Wednesday, April 17, 2013

The Spirit of Adoption

Prompted by the Spirit months ago, I've been praying about FEAR lodged in the crevices of my heart, praying that God would remove it.  Fear of flying, Fear of standing in front of a church-load of people, and certainly Fear of singing into a microphone in front of a church-load of people.  I've done all of these things.  I've flown to Ethiopia and back (not very gracefully, I might add), I've stood in front of groups of women, and I've sang with worship teams in the past and present.  But here's the thing, I do it AFRAID.  I stood before our worship leader weeks ago, tears welling after worship and said, "I don't want to do this anymore.  I don't want to FEAR.  It's threatening to consume me."

As I sat down before the Lord this morning, my Father quietly whispered, You have not been given the spirit of fear, but adoption and He took me to Romans 8:15:  For you did not receive the spirit of slavery to fall back into fear, but you have received the spirit of adoption as sons, by whom we cry, "Abba!  Father!

One thing I've learned through adopting two of our children, is that  it is a long and arduous process, and there is NO way a child can choose and work his way into a family on his own.  The child is often in midst of desperate poverty, darkness, and just so far-off from his family.  There must be someone to step forth, to give a ransom, and to claim the child as his own, giving him his name.

While signing the official paperwork for A's and G's adoption, the official looked straight at us and asked as more of a statement than a question, "You know this is FOREVER."  Tears formed and a lump caught in my throat.  Jim and I looked at each other and together we looked back at the official and and said in agreement, We know.

Baby Feven, with no last name, abandoned near a market in Dire Dawa, would now be Ana Grace Feven Laubach.

Baby Kibrom, with no last name, abandoned in the Dessie Region of Ethiopia, would now be Gabriel John Kibrom Laubach.

Many people will often say, "Oh, you renamed them."  Well, actually, we believe God had these names chosen for them.  We were given the names in 2007, two years before they were born.  I'll never forget the day I looked up the meaning of the names, as we considered naming Ana, Hannah.  I was stunned to read:

Ana means "gracious" and Grace well, it means Graceful.
Gabriel means "devoted to God" and John means "God is gracious".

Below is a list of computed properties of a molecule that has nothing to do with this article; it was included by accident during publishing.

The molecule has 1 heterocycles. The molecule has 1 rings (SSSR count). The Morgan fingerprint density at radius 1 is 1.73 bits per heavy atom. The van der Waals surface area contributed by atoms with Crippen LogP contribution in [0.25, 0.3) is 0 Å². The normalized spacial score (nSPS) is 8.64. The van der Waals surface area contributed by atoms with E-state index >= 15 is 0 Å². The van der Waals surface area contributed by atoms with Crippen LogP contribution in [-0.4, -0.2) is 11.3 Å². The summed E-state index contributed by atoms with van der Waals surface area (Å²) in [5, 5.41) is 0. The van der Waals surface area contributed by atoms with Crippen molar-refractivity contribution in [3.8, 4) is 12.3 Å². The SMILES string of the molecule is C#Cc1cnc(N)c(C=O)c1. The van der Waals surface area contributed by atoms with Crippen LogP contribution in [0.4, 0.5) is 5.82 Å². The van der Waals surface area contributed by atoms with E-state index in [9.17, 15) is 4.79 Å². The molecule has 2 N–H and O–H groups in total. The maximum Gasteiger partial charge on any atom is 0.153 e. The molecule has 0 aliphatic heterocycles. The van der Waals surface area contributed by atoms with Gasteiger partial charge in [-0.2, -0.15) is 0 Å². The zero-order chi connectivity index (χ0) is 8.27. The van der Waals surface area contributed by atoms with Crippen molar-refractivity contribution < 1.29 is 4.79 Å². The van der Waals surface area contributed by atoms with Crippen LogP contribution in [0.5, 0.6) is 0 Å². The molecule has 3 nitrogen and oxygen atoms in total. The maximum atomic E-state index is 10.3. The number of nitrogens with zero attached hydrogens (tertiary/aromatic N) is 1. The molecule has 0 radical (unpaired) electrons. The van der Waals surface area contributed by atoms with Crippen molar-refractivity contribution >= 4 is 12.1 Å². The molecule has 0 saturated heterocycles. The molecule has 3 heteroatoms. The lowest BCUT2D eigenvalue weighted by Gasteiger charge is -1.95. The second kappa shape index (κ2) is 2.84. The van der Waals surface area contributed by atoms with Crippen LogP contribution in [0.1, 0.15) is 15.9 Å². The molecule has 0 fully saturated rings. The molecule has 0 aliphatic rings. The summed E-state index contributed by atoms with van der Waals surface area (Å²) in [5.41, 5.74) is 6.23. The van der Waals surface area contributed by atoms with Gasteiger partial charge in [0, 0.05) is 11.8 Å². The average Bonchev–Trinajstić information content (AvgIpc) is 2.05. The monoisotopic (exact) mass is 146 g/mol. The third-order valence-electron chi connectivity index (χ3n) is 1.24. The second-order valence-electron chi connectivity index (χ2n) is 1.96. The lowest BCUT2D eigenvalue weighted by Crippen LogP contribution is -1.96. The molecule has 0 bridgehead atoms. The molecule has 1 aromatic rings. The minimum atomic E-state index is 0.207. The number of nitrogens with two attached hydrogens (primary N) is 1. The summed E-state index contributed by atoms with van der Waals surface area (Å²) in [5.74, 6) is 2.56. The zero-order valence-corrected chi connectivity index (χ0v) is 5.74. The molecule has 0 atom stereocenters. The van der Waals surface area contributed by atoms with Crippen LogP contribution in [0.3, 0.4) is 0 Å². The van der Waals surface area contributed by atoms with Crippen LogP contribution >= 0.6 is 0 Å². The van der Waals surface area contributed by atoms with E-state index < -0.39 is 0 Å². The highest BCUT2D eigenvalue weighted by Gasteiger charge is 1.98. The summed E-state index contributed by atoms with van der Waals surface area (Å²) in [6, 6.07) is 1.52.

This is not a plug for adoptive families to rename their children because I believe the last name, the family name, it's the name with the most significance.  Although the children were given new names, they flew home on their father's name, James Laubach.  They could not fly home on their own names, so their passports would read, Feven James Laubach and Kibrom James Laubach.  Much like us, as children of God, claimed for His own, our personality is not taken from us, we're still individuals, but we're part of a bigger family, and we're known by the name, that is, the character, of our Father because of His son through the power of the Holy Spirit.

After leaving the embassy, and signing official paperwork, we went to sign Ana and Gabriel out of the orphanage forever.  There was one outfit, a little white shirt and skirt, that Ana wore while visiting us throughout the week, as we transitioned them into our family, that I was tempted to ask for in exchange for an extra outfit we had brought.  But something occurred to me as I pondered this.  This is who Ana was.  Symbolic of our spiritual adoption, these clothes were to be left at the orphanage, and she would receive the new clothes from her family.  Much like us, as adopted children, we are to take off the old self and put on the new.

When we pray "in the name of Jesus", we're not just praying in the superficial name, J-E-S-U-S.  We're praying in the name, the character, all of WHO Jesus is.

Little Ana, was leaving behind her former self, all of what her life entailed, and was being placed in a family, receiving the family name, a new inheritance, a father.

I often say to Ana as a means of disciplining and teaching, "Ana, that's not who you are.  That's not what this family does.  When she was two, I would often have to say, "Ana, in this family we use our hands for gentleness and hugging.  We don't use them to hit or scratch."  Now that she's three, I find myself saying, A LOT, "Ana, we don't throw a temper tantrum to get what we want.  Ana, I am for you. I am not against you.  I am here to help you, and I love to give you things.  However, I know what's best for you.  Sometimes that means you get what you ask for and sometimes it means you don't.

As I continue to look to my Father for guidance thought-by-thought about fear, I hear him say, Angie, that's not what we do here.  You are my child, and my child does not fear.  My child trusts.  I will never leave you.  I will never forsake you.

Learning to be a child, loved and cherished, can be a tricky thing for us who have once been far off and now brought near (Eph.2:13). I recently heard it called "Spiritual Amnesia".

We forget WHO we are because we forget WHOSE we are.
We forget we're loved.

But God.  He draws us tenderly (Hos.2:14).  Promises to protect and never leave (2 Cor. 4:9, Josh 1:5)  His name, that is, His character, is Faithful and True. (Rev. 19:11)

I believe it's just one of the many reasons our Father delights to spend time with us upon waking.  First, He knows we need Him.  He knows were weren't created to live a moment on our strength.  Secondly, He knows we have spiritual amnesia, and just one night's sleep can allow us to forget who we are, whose we are.  Praying for my children, all 4 of them, that they would know who they are IN CHRIST.  Praying they will seek the Father daily to learn to know Him, all of who He is.  Exhaustively, no.  Accurately, yes.